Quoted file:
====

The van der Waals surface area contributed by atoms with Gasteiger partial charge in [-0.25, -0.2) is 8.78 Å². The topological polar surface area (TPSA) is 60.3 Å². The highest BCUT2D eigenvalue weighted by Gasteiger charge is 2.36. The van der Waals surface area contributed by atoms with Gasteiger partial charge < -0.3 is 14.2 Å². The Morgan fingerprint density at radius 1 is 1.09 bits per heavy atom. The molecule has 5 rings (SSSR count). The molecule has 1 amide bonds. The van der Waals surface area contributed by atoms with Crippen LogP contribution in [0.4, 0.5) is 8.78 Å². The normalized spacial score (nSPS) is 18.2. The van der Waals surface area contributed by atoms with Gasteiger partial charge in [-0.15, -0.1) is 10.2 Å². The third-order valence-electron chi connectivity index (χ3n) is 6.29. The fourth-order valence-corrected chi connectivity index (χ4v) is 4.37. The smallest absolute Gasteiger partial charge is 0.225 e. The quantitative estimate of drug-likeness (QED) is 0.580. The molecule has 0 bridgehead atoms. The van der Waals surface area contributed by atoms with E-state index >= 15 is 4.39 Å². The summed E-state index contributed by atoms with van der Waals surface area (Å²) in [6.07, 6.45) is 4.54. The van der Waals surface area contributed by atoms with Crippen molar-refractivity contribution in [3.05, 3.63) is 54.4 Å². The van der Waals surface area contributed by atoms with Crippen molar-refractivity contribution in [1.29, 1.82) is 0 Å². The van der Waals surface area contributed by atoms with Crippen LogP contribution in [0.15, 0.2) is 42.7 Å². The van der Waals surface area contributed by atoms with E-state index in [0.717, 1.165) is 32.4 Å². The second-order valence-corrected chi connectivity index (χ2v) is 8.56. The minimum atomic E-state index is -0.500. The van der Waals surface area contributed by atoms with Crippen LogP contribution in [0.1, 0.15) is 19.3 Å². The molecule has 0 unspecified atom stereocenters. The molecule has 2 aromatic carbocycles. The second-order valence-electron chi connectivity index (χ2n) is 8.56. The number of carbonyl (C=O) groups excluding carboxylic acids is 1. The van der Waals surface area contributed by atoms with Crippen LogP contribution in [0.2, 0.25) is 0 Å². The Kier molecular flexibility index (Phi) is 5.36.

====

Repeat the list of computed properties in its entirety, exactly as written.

The van der Waals surface area contributed by atoms with Gasteiger partial charge in [-0.25, -0.2) is 8.78 Å². The topological polar surface area (TPSA) is 60.3 Å². The highest BCUT2D eigenvalue weighted by Gasteiger charge is 2.36. The van der Waals surface area contributed by atoms with Gasteiger partial charge < -0.3 is 14.2 Å². The Morgan fingerprint density at radius 1 is 1.09 bits per heavy atom. The molecule has 5 rings (SSSR count). The molecule has 1 amide bonds. The van der Waals surface area contributed by atoms with Crippen LogP contribution in [0.4, 0.5) is 8.78 Å². The normalized spacial score (nSPS) is 18.2. The van der Waals surface area contributed by atoms with Gasteiger partial charge in [-0.15, -0.1) is 10.2 Å². The third-order valence-electron chi connectivity index (χ3n) is 6.29. The fourth-order valence-corrected chi connectivity index (χ4v) is 4.37. The smallest absolute Gasteiger partial charge is 0.225 e. The quantitative estimate of drug-likeness (QED) is 0.580. The molecule has 0 bridgehead atoms. The van der Waals surface area contributed by atoms with E-state index >= 15 is 4.39 Å². The summed E-state index contributed by atoms with van der Waals surface area (Å²) in [6.07, 6.45) is 4.54. The van der Waals surface area contributed by atoms with Crippen molar-refractivity contribution in [3.05, 3.63) is 54.4 Å². The van der Waals surface area contributed by atoms with Crippen molar-refractivity contribution in [1.29, 1.82) is 0 Å². The van der Waals surface area contributed by atoms with Crippen LogP contribution in [0.15, 0.2) is 42.7 Å². The van der Waals surface area contributed by atoms with E-state index in [0.717, 1.165) is 32.4 Å². The second-order valence-corrected chi connectivity index (χ2v) is 8.56. The minimum atomic E-state index is -0.500. The van der Waals surface area contributed by atoms with Crippen LogP contribution in [0.1, 0.15) is 19.3 Å². The molecule has 0 unspecified atom stereocenters. The molecule has 2 aromatic carbocycles. The second-order valence-electron chi connectivity index (χ2n) is 8.56. The number of carbonyl (C=O) groups excluding carboxylic acids is 1. The van der Waals surface area contributed by atoms with Crippen LogP contribution in [0.2, 0.25) is 0 Å². The Kier molecular flexibility index (Phi) is 5.36.